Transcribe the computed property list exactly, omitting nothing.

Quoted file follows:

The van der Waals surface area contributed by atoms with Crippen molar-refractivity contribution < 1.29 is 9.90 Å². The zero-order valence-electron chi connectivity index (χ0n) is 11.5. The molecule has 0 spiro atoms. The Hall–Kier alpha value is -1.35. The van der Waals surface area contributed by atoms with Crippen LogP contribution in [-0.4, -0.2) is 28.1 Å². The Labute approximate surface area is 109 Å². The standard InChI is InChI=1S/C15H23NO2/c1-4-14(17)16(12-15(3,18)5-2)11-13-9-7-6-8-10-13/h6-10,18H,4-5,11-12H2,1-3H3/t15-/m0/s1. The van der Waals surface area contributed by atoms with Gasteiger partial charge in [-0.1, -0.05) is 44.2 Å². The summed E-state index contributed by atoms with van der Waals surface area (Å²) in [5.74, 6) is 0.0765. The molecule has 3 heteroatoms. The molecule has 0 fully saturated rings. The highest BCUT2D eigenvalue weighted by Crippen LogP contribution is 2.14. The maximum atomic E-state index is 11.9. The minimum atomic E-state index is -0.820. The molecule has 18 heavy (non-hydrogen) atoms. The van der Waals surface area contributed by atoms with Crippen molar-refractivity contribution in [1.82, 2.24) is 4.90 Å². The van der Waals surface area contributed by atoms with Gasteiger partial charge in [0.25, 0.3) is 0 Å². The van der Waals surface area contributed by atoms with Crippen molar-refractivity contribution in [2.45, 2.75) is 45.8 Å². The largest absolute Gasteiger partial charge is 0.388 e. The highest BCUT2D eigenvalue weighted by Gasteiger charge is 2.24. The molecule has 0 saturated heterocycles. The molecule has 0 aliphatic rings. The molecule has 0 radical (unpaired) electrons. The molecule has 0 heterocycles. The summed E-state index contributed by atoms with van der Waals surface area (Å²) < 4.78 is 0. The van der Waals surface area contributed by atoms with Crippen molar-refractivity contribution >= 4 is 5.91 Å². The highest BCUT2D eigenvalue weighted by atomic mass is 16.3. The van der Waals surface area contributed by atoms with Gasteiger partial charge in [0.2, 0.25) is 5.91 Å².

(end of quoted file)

The van der Waals surface area contributed by atoms with Crippen molar-refractivity contribution < 1.29 is 9.90 Å². The zero-order valence-electron chi connectivity index (χ0n) is 11.5. The molecule has 0 spiro atoms. The Hall–Kier alpha value is -1.35. The van der Waals surface area contributed by atoms with Crippen LogP contribution in [-0.4, -0.2) is 28.1 Å². The Labute approximate surface area is 109 Å². The standard InChI is InChI=1S/C15H23NO2/c1-4-14(17)16(12-15(3,18)5-2)11-13-9-7-6-8-10-13/h6-10,18H,4-5,11-12H2,1-3H3/t15-/m0/s1. The van der Waals surface area contributed by atoms with Gasteiger partial charge in [-0.1, -0.05) is 44.2 Å². The summed E-state index contributed by atoms with van der Waals surface area (Å²) in [5.74, 6) is 0.0765. The molecule has 3 heteroatoms. The molecule has 0 fully saturated rings. The highest BCUT2D eigenvalue weighted by Crippen LogP contribution is 2.14. The maximum atomic E-state index is 11.9. The minimum atomic E-state index is -0.820. The molecule has 18 heavy (non-hydrogen) atoms. The van der Waals surface area contributed by atoms with Crippen molar-refractivity contribution in [1.82, 2.24) is 4.90 Å². The van der Waals surface area contributed by atoms with Gasteiger partial charge in [0.25, 0.3) is 0 Å². The van der Waals surface area contributed by atoms with Crippen molar-refractivity contribution in [2.45, 2.75) is 45.8 Å². The largest absolute Gasteiger partial charge is 0.388 e. The highest BCUT2D eigenvalue weighted by Gasteiger charge is 2.24. The molecule has 0 saturated heterocycles. The molecule has 0 aliphatic rings. The molecule has 0 radical (unpaired) electrons. The molecule has 0 heterocycles. The summed E-state index contributed by atoms with van der Waals surface area (Å²) < 4.78 is 0. The van der Waals surface area contributed by atoms with Crippen molar-refractivity contribution >= 4 is 5.91 Å². The highest BCUT2D eigenvalue weighted by atomic mass is 16.3. The van der Waals surface area contributed by atoms with Gasteiger partial charge in [0.2, 0.25) is 5.91 Å².